Farewell Ness

Published:

Ness was a wife, a farmer, a horse whisperer and a lifelong friend. This week she lost her battle with cancer. Our NQT diarist describes how the lessons she learnt from Ness should influence all teachers.

Learning to put your personal life aside and “get on with the job in hand” is an important part of developing as a professional, but whereas when I worked in an office any bad days could go relatively unnoticed by my slinking lower into my chair and hiding behind my computer screen, working as a teacher there is nowhere to hide.

I have, save for an intense early morning cry with our school chaplain, managed to maintain composure throughout this past week and avoid having to bring up with my colleagues what has happened. But I am now going to share it with you.

Ness was a lady I grew up with and last week Ness lost her battle with cancer.

Ness was a wife, a friend, a farmer, an entrepreneur, a keeper of many goats, a horse whisperer and much more. 

Before I begin it is important you understand that this 600-word column could never be enough to do justice to this brave, generous, gentle, caring and courageous woman.

I want to talk about what a wonderful person Ness was and, this being an NQT diary, I am going to tell you about some of the lessons I learnt from Ness and how I think we can apply them to our teaching lives.

Lesson 1: Ness was a horse whisperer. A horse whisperer is a special breed. A horse whisperer never uses whips or spurs, because a horse whisperer has found an ultimately better way of achieving results from her equine friends. 

A horse whisperer can speak the horse’s language. I want to apply this principle to my teaching by learning what makes my pupils “tick”. What are their hopes, their aspirations and their dreams? How can I let them know that I am determined to help them achieve these?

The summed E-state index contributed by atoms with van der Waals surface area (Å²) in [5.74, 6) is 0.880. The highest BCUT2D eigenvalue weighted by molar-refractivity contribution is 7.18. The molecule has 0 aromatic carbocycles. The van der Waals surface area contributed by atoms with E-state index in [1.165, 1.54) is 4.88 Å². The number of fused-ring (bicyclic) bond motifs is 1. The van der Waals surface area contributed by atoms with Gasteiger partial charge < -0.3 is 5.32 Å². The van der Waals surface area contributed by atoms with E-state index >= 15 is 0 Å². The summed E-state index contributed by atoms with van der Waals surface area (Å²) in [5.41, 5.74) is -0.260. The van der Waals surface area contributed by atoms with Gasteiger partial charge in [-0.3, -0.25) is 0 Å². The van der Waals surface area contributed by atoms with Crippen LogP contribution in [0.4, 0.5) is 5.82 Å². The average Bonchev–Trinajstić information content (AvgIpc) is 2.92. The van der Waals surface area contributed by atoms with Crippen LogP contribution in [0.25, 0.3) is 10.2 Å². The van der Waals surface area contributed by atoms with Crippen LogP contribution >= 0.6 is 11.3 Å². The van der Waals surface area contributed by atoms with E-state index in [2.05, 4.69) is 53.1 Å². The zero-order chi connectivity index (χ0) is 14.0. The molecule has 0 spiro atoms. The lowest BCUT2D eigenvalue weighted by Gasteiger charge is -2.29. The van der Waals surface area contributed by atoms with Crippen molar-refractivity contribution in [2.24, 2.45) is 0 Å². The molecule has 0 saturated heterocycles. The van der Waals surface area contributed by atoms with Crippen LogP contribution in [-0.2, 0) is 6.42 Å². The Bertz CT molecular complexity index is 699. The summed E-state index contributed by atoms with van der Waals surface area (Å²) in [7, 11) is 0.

Lesson 2: Ness’s home was never tidy. Now, I am not suggesting you rush into your classroom and start strewing the floor with scrap paper and glue sticks. I am merely suggesting that material things can only do so much. 

If you have a fantastically resourced lesson but lack a strong relationship with your class, then that lesson will not be the best it could be. If you don’t know your pupils’ names by now, drop the card sorts for the next couple of lessons and focus on revising the seating plan.

Lesson 3: Everyone was welcome with Ness. Ness knew me as a child; she saw me at my most difficult, my most stroppy and my most covered in all the gloop and goo from the farm. 

Despite my flaws and general grubbiness, Ness’s house was always welcoming; a place to run around the garden, to talk to goats, to play games in the loft. 

As teachers I think we all have those days where we think “not that class again”, and we would rather bar the door and not let them in. 

For those of us who have the luxury of teaching the majority of our lessons in one classroom, it can feel like our classroom is our territory. 

Taking this lesson from Ness it is now my goal, regardless of whether the pupil standing at my door is the one who always hands in immaculate homework or the one who swore at me yesterday and ended up in detention, to make an effort to make my “territory” a welcoming one – full of fresh starts and opportunities to begin again, just like Ness did for me.

So there you have it; three lessons I learnt from a beautiful woman. Ness, you were an angel on earth and I know you are an angel now. All my love.

  • Our NQT diarist this year writes anonymously and is a teacher of maths from a south London secondary school.


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